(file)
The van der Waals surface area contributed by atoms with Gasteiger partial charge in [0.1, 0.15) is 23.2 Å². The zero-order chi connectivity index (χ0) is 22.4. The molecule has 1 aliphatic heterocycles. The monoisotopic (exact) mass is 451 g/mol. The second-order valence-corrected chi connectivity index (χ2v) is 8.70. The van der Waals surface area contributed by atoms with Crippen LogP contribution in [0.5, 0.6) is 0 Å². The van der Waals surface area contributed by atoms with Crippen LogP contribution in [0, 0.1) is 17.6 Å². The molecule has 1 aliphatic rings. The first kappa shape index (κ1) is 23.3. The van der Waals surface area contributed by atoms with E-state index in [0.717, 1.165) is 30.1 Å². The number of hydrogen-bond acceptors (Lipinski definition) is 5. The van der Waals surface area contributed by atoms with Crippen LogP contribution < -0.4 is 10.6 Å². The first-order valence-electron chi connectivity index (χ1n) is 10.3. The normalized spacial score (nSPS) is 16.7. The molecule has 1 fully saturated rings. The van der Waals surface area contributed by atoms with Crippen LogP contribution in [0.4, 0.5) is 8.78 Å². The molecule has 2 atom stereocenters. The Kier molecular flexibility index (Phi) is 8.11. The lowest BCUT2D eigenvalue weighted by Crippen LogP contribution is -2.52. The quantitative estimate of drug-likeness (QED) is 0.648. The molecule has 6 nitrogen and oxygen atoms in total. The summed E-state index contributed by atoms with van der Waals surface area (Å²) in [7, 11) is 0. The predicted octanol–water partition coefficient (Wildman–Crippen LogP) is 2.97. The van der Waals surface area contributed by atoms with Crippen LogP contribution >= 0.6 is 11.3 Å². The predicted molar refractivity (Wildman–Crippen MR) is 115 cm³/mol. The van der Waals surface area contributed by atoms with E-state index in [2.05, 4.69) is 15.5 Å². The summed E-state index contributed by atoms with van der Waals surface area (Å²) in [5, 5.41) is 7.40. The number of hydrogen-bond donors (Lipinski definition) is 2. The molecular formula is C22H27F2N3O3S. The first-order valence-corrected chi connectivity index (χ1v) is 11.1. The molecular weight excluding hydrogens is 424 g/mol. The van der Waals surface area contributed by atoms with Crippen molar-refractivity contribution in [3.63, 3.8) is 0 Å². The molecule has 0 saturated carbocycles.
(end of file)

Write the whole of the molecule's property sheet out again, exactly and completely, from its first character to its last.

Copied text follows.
The van der Waals surface area contributed by atoms with Gasteiger partial charge in [0.1, 0.15) is 23.2 Å². The zero-order chi connectivity index (χ0) is 22.4. The molecule has 1 aliphatic heterocycles. The monoisotopic (exact) mass is 451 g/mol. The second-order valence-corrected chi connectivity index (χ2v) is 8.70. The van der Waals surface area contributed by atoms with Crippen LogP contribution in [0.5, 0.6) is 0 Å². The van der Waals surface area contributed by atoms with Crippen LogP contribution in [0, 0.1) is 17.6 Å². The molecule has 1 aliphatic rings. The first kappa shape index (κ1) is 23.3. The van der Waals surface area contributed by atoms with E-state index in [0.717, 1.165) is 30.1 Å². The number of hydrogen-bond acceptors (Lipinski definition) is 5. The van der Waals surface area contributed by atoms with Crippen LogP contribution < -0.4 is 10.6 Å². The first-order valence-electron chi connectivity index (χ1n) is 10.3. The normalized spacial score (nSPS) is 16.7. The molecule has 1 fully saturated rings. The van der Waals surface area contributed by atoms with Crippen LogP contribution in [0.4, 0.5) is 8.78 Å². The molecule has 2 atom stereocenters. The Kier molecular flexibility index (Phi) is 8.11. The lowest BCUT2D eigenvalue weighted by Crippen LogP contribution is -2.52. The quantitative estimate of drug-likeness (QED) is 0.648. The molecule has 6 nitrogen and oxygen atoms in total. The summed E-state index contributed by atoms with van der Waals surface area (Å²) in [7, 11) is 0. The predicted octanol–water partition coefficient (Wildman–Crippen LogP) is 2.97. The van der Waals surface area contributed by atoms with Crippen LogP contribution >= 0.6 is 11.3 Å². The predicted molar refractivity (Wildman–Crippen MR) is 115 cm³/mol. The van der Waals surface area contributed by atoms with E-state index in [2.05, 4.69) is 15.5 Å². The summed E-state index contributed by atoms with van der Waals surface area (Å²) in [5, 5.41) is 7.40. The number of hydrogen-bond donors (Lipinski definition) is 2. The molecular formula is C22H27F2N3O3S. The first-order valence-corrected chi connectivity index (χ1v) is 11.1. The molecular weight excluding hydrogens is 424 g/mol. The van der Waals surface area contributed by atoms with Crippen molar-refractivity contribution in [3.63, 3.8) is 0 Å². The molecule has 0 saturated carbocycles.